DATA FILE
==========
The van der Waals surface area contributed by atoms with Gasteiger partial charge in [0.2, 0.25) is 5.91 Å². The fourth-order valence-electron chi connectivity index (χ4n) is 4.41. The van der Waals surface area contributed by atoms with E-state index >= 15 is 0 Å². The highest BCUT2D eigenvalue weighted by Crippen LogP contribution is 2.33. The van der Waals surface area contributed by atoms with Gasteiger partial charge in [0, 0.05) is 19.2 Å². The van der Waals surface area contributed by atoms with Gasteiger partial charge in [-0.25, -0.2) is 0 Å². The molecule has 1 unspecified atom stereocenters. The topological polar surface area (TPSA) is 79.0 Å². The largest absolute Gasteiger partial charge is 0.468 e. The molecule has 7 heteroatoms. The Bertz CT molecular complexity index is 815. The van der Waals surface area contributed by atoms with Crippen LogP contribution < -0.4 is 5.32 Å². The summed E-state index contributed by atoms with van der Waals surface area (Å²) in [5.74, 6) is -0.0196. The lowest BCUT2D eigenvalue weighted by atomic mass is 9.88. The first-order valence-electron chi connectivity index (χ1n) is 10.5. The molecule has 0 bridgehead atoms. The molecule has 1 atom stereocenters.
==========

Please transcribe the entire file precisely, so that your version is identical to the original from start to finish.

The van der Waals surface area contributed by atoms with Gasteiger partial charge in [0.2, 0.25) is 5.91 Å². The fourth-order valence-electron chi connectivity index (χ4n) is 4.41. The van der Waals surface area contributed by atoms with E-state index >= 15 is 0 Å². The highest BCUT2D eigenvalue weighted by Crippen LogP contribution is 2.33. The van der Waals surface area contributed by atoms with Gasteiger partial charge in [0, 0.05) is 19.2 Å². The van der Waals surface area contributed by atoms with Gasteiger partial charge in [-0.25, -0.2) is 0 Å². The molecule has 1 unspecified atom stereocenters. The topological polar surface area (TPSA) is 79.0 Å². The largest absolute Gasteiger partial charge is 0.468 e. The molecule has 7 heteroatoms. The Bertz CT molecular complexity index is 815. The van der Waals surface area contributed by atoms with Crippen LogP contribution < -0.4 is 5.32 Å². The summed E-state index contributed by atoms with van der Waals surface area (Å²) in [5.74, 6) is -0.0196. The lowest BCUT2D eigenvalue weighted by atomic mass is 9.88. The first-order valence-electron chi connectivity index (χ1n) is 10.5. The molecule has 0 bridgehead atoms. The molecule has 1 atom stereocenters.